The Mummy Demastered Review – A Cult Classic in the Making

(The Mummy Demastered, WayForward)

There was a time when there were licensed games for any and every movie that came out. The Super Nintendo and Sega Genesis days especially were littered with versions of everything from Judge Dredd to The Lion King. Some were good, many of them were bad, or just somewhere in between. When it was announced that there was a game coming out based on the Tom Cruise Mummy reboot, I barely thought twice about it. Then I noticed that WayForward, makers of the excellent Aliens: Infestation and the Shantae series, were behind it, and then I took note of it. I’m glad that I did, because surprisingly, The Mummy Demastered is a very good metroidvania game.

I suppose that metroidvania shouldn’t really be the term here, because there are also Contra influences, so metroidcontravania seems a bit more fitting, even if it sounds a little ridiculous. The game has a side-scrolling, open map like a Metroid game, where you are locked into one area, until you get upgrades or beat a boss. There are also plenty of monsters: flying bats and rats, and other creatures that will fire of plenty of bones and fireballs at you as you try and jump from platform to platform, just like old Castlevania games. The Contra influence is seen in the gunplay. You start off with a standard automatic rifle with unlimited ammo. Then you pick up other weapons and ammo upgrades, grenades, etc, but you’ll basically have your finger on the trigger the whole time just firing away at anything and everything. With all of these parts, WayForward has created a brutal yet charming whole that pays homage to these titles while making an experience all its own.

The story for The Mummy Demastered is fairly straightforward. Instead of focusing on Tom Cruise’s character from the Mummy movie, you play as a nameless Prodigum agent. You are tasked by the Henry Jekyll character from the movie to go and investigate the initial tomb, but after the opening scene, you move on to new environments and locations. The story exists just enough to get you from location to location as you take on Ahmanet and all the creepy little creatures that want to make your life difficult. Not being totally tied to the movie is great though, because you don’t really need to be familiar with the film to be able to get into the old school running and gunning present in The Mummy Demastered.

The controls in the game are very tight for the most part, especially within its platforming. Your agents’ movement and jumping are very responsive, and traversing platforms handles just as well as you’d want it to. My biggest issue was with the shooting, where you are only able to fire in one of eight directions, much like the Contra games of old. This isn’t the issue so much as you can’t lock your direction without fully locking down your agent. Super Metroid handled this well where you can lock diagonally-up, or up, diagonally-down and keep moving. I found myself more than a few times in a situation where I had wished I could move and lock and shoot, but would end up getting hit due to the inability to lock and move. In the end, it’s not a total deal breaker but something that would have been nice to do. You can lock to shoot, but you are locked in place and then you can shoot up, or diagonally, and so forth, which is good especially for bosses when you need to just unload into them.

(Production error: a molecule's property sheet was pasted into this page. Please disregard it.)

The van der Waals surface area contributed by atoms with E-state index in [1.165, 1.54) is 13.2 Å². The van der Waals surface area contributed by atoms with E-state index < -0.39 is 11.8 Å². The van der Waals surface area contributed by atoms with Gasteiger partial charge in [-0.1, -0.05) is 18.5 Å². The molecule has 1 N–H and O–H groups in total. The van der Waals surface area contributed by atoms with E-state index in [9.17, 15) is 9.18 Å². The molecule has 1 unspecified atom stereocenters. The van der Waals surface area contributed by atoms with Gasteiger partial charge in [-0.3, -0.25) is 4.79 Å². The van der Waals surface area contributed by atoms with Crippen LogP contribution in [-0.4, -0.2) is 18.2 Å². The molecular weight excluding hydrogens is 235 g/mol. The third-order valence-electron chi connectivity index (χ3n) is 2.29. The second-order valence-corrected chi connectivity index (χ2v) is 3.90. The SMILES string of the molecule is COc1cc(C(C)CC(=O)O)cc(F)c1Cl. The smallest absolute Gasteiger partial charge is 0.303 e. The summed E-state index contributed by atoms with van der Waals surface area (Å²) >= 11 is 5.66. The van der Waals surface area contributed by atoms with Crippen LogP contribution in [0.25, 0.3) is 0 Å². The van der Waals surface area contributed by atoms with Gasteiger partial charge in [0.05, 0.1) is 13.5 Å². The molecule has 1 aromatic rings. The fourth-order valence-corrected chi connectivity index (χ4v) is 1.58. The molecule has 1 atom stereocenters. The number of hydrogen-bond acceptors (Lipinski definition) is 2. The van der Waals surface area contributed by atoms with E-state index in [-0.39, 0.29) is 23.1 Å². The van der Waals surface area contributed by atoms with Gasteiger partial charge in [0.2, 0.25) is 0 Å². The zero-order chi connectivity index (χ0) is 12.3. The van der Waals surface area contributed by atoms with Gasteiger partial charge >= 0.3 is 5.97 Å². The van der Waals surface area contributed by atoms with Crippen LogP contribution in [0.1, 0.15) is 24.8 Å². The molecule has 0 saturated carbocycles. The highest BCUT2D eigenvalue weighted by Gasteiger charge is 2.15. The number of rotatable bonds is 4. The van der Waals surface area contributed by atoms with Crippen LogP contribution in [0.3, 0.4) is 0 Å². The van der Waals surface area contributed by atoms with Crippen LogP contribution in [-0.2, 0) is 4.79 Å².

The Mummy Demastered, WayForward

One of the more interesting mechanics that WayForward returns to use here involves death. Due to the fact that you are playing as a nameless Prodigum agent, if you are to die, well you can easily be replaced. You see, when you die, your body is raised from the grave, and still holds most of the weapons and upgrades that you had. You will spawn in as a new agent, but you need to track down your old zombie self, and fight it to get back all the gear that you had. Sometimes this can be a pretty big pain, but it adds to the challenge of the game and it helped me to think twice about pushing too far into areas if I knew that I was probably going to die and would have to work to get all my stuff back.

The visual style of the game is very much a throwback to the 16-bit side-scrolling classics, and WayForward use all their best talent to create a great and atmospheric world. There is a good variety in the environments, from forests, to castles and caves. What would typically be seen as mere tropes of the side-scrolling genre, they look fresh and new thanks to WayForward’s talented artists. The animations of the agents and especially some of the bosses look fantastic, and are all very fluid and look topnotch as far as a 16-bit game goes. My personal favourite part of the game is easily the soundtrack. It’s a chiptune soundtrack to be sure, but it evokes the lower tones found in old John Carpenter synth pieces more than it does some traditional gaming soundtracks. Another comparison would be the Stranger Things soundtrack, which a couple of the tracks reminded me of as I played through. This made me enjoy it even more.

The Mummy Demastered, WayForward

The Mummy Demastered is an excellent throwback to the metroidcontravania days of old. The game is tough, but not too tough, the controls are fantastic, and the visual and audio aesthetics are perfect. There may not be a ton of replayability in the game, but it is still a great adventure to take. Definitely do not write off The Mummy Demastered as just another licensed game; for a game about mummies, monsters and zombies, it definitely has got a lot of soul.

The Mummy Demastered was reviewed on the Nintendo Switch with a digital copy of the game.

The Mummy Demastered

The Mummy Demastered


8.0 /10


  • Great metroidvania gameplay
  • Atmosphere is topnotch
  • Stellar chiptune soundtrack


  • Directional shooting could be better
  • Game punishes you for dying

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